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The ADT Inc. (NYSE: ADT) initial public offering (IPO) priced on Jan. 18, and the reception was lukewarm at best.
The ADT IPO offering was priced at $14 a share - below the expected range of $17 to $19. This values the equity of the company at about $10.6 billion. That's a nice premium from the slightly less than $7 billion that private equity giant Apollo Global and its partners paid for the company in what became the biggest leveraged buyout (LBO) of 2016.
However, when we dig deeper, Apollo's two-year return is a lot higher than it first appears.
And it's Apollo's larger-than-expected return that reinforces my stance that ADT shares are not worth my time...
There's More to ADT's LBO Than Meets the Eye
Just to quickly review, an LBO is when a company acquires another company using a high amount of debt or borrowed money. Using debt lets companies go on buying sprees without having to spend a lot of their own cash.
When Apollo snagged ADT two years ago, it only put up $4.5 billion for its stake in North America's leading home security company. The rest was borrowed or financed by a preferred stock placement.
Meanwhile, Apollo execs also paid themselves a special dividend of $750 million last year, bringing their net investment to just $3.75 billion.
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So in less than two years, Apollo has almost tripled the value of its investment in this deal!
Why did it make so much money so fast? To channel my inner Meghan Trainor, "it's all about that price."
Leon Black, the CEO of Apollo, talked about the ADT deal on his earnings call a few weeks after the deal closed in 2016. He told analysts, "it's something where we trade complexity and aggregation for a rate of return for purchase price."
He added later in the call, "I don't want to simplify, but when you're buying at six and the market is trading at 11, you make a decent amount of money on the buy, you just do. And then, when the companies perform, it starts to impact the valuation."
Buy low, sell high. It's something that everyone slavishly repeats when talking about buying stocks, but very few actually do it. But clearly it is the chief driver of return for private equity investors like Apollo.
On his most recent conference call, Mr. Black pointed out that their Fund VII, raised in 2008, was averaging an internal rate of return of 19% annually. He attributed that return to the purchase price of the companies in the fund, saying "the average creation multiple of Fund VII portfolio companies is nearly five multiple points below industry averages of approximately 10.5% enterprise value to EBITDA... there is a meaningful upside potential as these portfolio companies execute their business plan and are increasingly valued more in line with relevant market metrics."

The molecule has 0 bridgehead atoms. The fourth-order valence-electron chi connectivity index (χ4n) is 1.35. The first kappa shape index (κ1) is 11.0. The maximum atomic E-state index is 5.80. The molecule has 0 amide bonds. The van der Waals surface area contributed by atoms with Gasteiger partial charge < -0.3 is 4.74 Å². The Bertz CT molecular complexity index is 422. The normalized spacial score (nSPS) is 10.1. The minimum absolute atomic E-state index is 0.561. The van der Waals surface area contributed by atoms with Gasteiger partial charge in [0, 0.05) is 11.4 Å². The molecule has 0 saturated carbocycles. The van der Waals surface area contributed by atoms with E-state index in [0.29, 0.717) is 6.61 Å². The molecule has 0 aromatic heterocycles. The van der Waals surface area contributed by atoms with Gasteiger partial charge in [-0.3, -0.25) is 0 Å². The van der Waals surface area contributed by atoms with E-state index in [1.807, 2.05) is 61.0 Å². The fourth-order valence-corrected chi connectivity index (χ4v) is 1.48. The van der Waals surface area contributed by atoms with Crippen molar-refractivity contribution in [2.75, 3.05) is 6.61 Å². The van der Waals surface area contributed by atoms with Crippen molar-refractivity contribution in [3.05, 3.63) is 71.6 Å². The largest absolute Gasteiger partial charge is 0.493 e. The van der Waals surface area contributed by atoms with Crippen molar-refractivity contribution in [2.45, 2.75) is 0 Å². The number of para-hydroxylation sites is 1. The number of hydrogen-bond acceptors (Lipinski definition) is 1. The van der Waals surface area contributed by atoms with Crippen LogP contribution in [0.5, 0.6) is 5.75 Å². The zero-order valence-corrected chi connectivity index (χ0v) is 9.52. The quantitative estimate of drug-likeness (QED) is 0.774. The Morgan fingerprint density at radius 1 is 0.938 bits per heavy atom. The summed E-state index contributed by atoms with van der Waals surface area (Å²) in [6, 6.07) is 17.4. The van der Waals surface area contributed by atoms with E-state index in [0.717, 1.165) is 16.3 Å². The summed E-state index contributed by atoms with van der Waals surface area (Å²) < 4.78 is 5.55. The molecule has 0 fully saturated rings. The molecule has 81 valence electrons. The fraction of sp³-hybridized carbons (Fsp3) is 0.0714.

I'd rather replicate that strategy instead of chasing lukewarm shares of a security giant...
Why I Won't Be Jumping into ADT Right Now
About the Author
Tim Melvin is an unlikely investment expert by any measure. Raised in the "projects" of Baltimore by a single mother, he never attended college and started out as a door-to-door vacuum salesman. But he knew the real money was in the stock market, so he set sights on investing - and by sheer force of determination, he eventually became a financial advisor to millionaires. Today, after 30 years of managing money for some of the wealthiest people in the world, he draws on his experience to help investors find "unreasonably good" bargain stocks, multiply profits, and build their nest eggs. Tim tirelessly works to find overlooked "hidden gems" in the stock market, drawing on the research of legendary investors like Benjamin Graham, Walter Schloss, and Marty Whitman. He has written and lectured extensively on the markets, with work appearing on Benzinga, Real Money, Daily Speculations, and more. He has published several books in the "Little Book of" Investment Series and a "Junior Chamber Course" geared towards young adults that teaches Graham's principles and techniques to a new generation of investors. Today, he serves as the Special Situations Strategist at Money Morning and the editor of Peak Yield Investor.